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Experts say lottery winners smart to prize privacy

The tiny Illinois farm town of Red Bud is the kind of place with few strangers and few secrets. Yet the community of 3,700 has a lingering mystery on its hands: Who bought the winning Mega Millions lottery ticket, and why hasn't the winner of the record $656 million jackpot come forward?

Though secrecy surrounds the ticket sold at the MotoMart convenience store, lottery officials note it's not unusual for winners to lay low -- and those who advise them say it's just plain smart.

It's exactly what the Kansas winner of the March 30 Mega Millions drawing decided to do. Kansas Lottery Director Dennis Wilson said the person came to the agency's Topeka headquarters Friday with an attorney and some financial advisers. Wilson said the person does not want to be identified, even by gender -- something Kansas law allows.

"They obviously don't need the publicity," Wilson said. "They're not used to the publicity of where they're from, where they live."

A third winning ticket was sold in Maryland, and questions fester about a woman claiming to have it.

For all of its promise, instant riches come with a price, starting with the immediate barrage of calls from relatives and distant friends eager for a handout. Never mind the need to hire specialists to address tax implications and craft a disciplined investment strategy that could avoid the fate of past lottery winners who have burned through vast fortunes or found they were better off before they struck it rich.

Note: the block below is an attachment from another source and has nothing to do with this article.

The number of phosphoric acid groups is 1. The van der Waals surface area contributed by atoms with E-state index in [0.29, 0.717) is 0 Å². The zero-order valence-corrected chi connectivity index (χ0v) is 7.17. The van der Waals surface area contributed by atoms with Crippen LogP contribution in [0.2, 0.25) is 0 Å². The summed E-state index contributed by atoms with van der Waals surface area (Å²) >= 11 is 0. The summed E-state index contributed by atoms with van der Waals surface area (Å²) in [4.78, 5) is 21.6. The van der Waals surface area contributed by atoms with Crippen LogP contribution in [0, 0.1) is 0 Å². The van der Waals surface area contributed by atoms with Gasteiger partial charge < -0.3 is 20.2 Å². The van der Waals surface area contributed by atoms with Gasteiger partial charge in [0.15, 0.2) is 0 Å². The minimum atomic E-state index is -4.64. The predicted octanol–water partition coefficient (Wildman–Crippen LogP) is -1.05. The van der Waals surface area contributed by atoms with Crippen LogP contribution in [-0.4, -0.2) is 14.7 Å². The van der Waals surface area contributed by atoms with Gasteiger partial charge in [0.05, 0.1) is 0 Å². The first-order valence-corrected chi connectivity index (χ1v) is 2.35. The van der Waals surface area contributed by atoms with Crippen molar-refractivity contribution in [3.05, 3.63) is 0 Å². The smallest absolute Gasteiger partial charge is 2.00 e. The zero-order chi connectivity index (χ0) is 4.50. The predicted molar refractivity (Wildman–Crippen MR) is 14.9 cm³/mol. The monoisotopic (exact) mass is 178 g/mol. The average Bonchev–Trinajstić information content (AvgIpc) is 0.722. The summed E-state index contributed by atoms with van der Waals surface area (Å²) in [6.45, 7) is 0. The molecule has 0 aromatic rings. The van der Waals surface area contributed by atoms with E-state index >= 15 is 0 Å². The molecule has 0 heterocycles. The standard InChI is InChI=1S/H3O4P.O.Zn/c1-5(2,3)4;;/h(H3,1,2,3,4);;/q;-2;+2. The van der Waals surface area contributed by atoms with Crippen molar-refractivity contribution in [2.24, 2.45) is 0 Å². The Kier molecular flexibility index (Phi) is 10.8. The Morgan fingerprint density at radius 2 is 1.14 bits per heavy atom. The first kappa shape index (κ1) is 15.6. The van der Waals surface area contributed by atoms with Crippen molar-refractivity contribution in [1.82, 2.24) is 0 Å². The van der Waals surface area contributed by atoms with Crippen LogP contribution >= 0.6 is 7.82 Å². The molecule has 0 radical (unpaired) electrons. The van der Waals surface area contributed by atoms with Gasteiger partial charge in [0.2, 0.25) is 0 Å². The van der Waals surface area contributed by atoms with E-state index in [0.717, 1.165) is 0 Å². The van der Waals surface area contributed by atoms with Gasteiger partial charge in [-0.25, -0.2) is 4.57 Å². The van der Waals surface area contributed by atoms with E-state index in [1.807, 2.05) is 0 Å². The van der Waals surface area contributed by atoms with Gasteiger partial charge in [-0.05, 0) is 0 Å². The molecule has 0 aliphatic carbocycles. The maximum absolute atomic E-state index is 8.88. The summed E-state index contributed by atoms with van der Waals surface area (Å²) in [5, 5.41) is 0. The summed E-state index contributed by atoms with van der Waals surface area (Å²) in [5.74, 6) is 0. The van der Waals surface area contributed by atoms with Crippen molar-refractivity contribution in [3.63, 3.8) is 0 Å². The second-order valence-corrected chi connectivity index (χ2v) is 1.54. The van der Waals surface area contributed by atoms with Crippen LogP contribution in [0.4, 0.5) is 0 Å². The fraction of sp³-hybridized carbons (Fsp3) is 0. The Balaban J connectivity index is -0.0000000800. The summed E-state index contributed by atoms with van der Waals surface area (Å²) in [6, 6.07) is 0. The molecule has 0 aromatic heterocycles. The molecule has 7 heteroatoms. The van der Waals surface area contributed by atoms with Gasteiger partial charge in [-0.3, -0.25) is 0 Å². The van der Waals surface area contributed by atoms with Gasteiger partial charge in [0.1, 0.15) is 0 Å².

"I'm so happy I'm seeing this. This is exactly what they should do," said Susan Bradley, a Florida certified financial planner and founder of the Sudden Money Institute, a resource center for new money recipients.

"Some people are really afraid -- scared of blowing it, losing who they are and being taken advantage of. Hopefully they're getting their ducks in a row and starting to settle into the magnitude of the experience."

"If you understood how unbelievably complicated this is, you might not play," she added. "That's not to say that winning is a bad thing. (But with a jackpot), all your old problems are over and all your new ones are just starting."

In Maryland, the spotlight has been on Mirlande Wilson, a McDonald's worker who has claimed to have one of the winning Mega Millions tickets, only to tell NBC News on Thursday that she misplaced it. Her attorney, Edward Smith Jr., said the attention caused Wilson's blood pressure to spike and has kept her seven children from playing outside.

In Illinois, big jackpot winners are compelled to make themselves public to prove the lottery is paying out its prizes -- something that wasn't done decades ago when such games of chance were scams, Illinois Lottery Superintendent Michael Jones said. Though the lottery could insist winners do a news conference, Jones said officials offer some wiggle room to those who want privacy.

"We will work with whoever the prize-winner is," he said. "But we would publicize as much as we can about the winner as is needed," and "ultimately an enterprising reporter can find out who that person is."